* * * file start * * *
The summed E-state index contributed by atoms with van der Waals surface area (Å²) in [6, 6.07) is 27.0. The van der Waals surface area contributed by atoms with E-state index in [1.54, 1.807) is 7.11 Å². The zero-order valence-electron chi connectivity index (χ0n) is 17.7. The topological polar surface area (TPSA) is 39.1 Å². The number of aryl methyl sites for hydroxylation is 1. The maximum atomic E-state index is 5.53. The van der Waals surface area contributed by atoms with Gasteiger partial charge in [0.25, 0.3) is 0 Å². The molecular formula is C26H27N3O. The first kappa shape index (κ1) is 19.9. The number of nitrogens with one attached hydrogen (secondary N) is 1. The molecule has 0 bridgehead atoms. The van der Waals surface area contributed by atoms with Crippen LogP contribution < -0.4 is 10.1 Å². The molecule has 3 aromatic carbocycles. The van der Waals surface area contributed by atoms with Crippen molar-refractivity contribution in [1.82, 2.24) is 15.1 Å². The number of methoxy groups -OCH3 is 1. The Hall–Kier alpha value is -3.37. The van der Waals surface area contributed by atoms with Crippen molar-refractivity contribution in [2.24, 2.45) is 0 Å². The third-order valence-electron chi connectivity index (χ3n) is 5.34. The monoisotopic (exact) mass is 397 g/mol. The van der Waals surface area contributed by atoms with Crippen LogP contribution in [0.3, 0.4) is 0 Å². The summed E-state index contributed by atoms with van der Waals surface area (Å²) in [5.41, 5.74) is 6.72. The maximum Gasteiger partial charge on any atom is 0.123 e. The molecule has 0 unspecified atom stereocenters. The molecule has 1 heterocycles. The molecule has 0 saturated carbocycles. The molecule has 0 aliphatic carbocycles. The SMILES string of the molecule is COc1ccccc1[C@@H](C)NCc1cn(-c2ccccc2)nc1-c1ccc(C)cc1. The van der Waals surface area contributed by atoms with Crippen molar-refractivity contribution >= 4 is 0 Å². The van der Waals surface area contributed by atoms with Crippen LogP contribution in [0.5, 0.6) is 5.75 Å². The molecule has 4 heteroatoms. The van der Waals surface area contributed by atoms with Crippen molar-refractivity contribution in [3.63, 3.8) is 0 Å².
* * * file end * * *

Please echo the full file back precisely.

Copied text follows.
The summed E-state index contributed by atoms with van der Waals surface area (Å²) in [6, 6.07) is 27.0. The van der Waals surface area contributed by atoms with E-state index in [1.54, 1.807) is 7.11 Å². The zero-order valence-electron chi connectivity index (χ0n) is 17.7. The topological polar surface area (TPSA) is 39.1 Å². The number of aryl methyl sites for hydroxylation is 1. The maximum atomic E-state index is 5.53. The van der Waals surface area contributed by atoms with Gasteiger partial charge in [0.25, 0.3) is 0 Å². The molecular formula is C26H27N3O. The first kappa shape index (κ1) is 19.9. The number of nitrogens with one attached hydrogen (secondary N) is 1. The molecule has 0 bridgehead atoms. The van der Waals surface area contributed by atoms with Crippen LogP contribution < -0.4 is 10.1 Å². The molecule has 3 aromatic carbocycles. The van der Waals surface area contributed by atoms with Crippen molar-refractivity contribution in [1.82, 2.24) is 15.1 Å². The number of methoxy groups -OCH3 is 1. The Hall–Kier alpha value is -3.37. The van der Waals surface area contributed by atoms with Crippen molar-refractivity contribution in [2.24, 2.45) is 0 Å². The third-order valence-electron chi connectivity index (χ3n) is 5.34. The monoisotopic (exact) mass is 397 g/mol. The van der Waals surface area contributed by atoms with Crippen LogP contribution in [0.3, 0.4) is 0 Å². The summed E-state index contributed by atoms with van der Waals surface area (Å²) in [5.41, 5.74) is 6.72. The maximum Gasteiger partial charge on any atom is 0.123 e. The molecule has 0 unspecified atom stereocenters. The molecule has 1 heterocycles. The molecule has 0 saturated carbocycles. The molecule has 0 aliphatic carbocycles. The SMILES string of the molecule is COc1ccccc1[C@@H](C)NCc1cn(-c2ccccc2)nc1-c1ccc(C)cc1. The van der Waals surface area contributed by atoms with Crippen molar-refractivity contribution >= 4 is 0 Å². The van der Waals surface area contributed by atoms with Crippen LogP contribution in [0.5, 0.6) is 5.75 Å². The molecule has 4 heteroatoms. The van der Waals surface area contributed by atoms with Crippen molar-refractivity contribution in [3.63, 3.8) is 0 Å².